The McCown's is a bird of the open plains where grass is sparse at best. It flutters and teeters on the air like a small kite as it lets out it's jumble of tinkling notes. In the 1990s we still had a few of them near Regina on summerfallow but now their range has retracted severely to the south. This chapter of Grass, Sky, Song brings the narrative around to the question of who we can blame for what is happening to the birds of the this continent's grasslands. When I started writing the book, I was more certain of who to hold responsible, but that changed as I spoke to ranchers and biologists.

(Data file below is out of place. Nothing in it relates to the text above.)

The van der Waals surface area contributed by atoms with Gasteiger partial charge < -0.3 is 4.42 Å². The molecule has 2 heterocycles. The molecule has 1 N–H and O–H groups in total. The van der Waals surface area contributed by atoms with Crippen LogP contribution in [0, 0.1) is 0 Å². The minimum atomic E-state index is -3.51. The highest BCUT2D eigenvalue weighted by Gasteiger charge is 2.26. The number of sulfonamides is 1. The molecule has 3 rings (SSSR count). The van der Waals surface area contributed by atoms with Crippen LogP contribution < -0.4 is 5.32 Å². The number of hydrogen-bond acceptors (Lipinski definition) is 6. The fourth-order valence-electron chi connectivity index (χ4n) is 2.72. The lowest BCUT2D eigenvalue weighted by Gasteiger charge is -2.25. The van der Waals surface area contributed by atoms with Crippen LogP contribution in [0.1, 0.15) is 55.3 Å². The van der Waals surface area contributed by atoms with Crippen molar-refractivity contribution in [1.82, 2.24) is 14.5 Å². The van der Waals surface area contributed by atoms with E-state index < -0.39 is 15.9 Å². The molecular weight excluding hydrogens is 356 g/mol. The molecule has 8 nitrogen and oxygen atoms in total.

Part way into this chapter, I talk about our property and looking down on it from a hilltop view. Here is one view from a slightly different hilltop, looking down on the land in late fall. Click on it to get a larger view of the panorama.
This land, like other remnants of native grass throughout this region, is in better shape than the ploughed fields beyond, but it is still suffering, awaiting the day when the right mix of grass, grazers, and fire will restore it to health. If we want to participate in this restoration and stop the birds from dwindling away, we will have to set aside the question of who to blame and begin the honourable work of connecting our economies and agriculture to this ancient dance between soil, climate, grazers, and fire. shot of plains bison in Grassland national Park, by James Paige, Parks Canada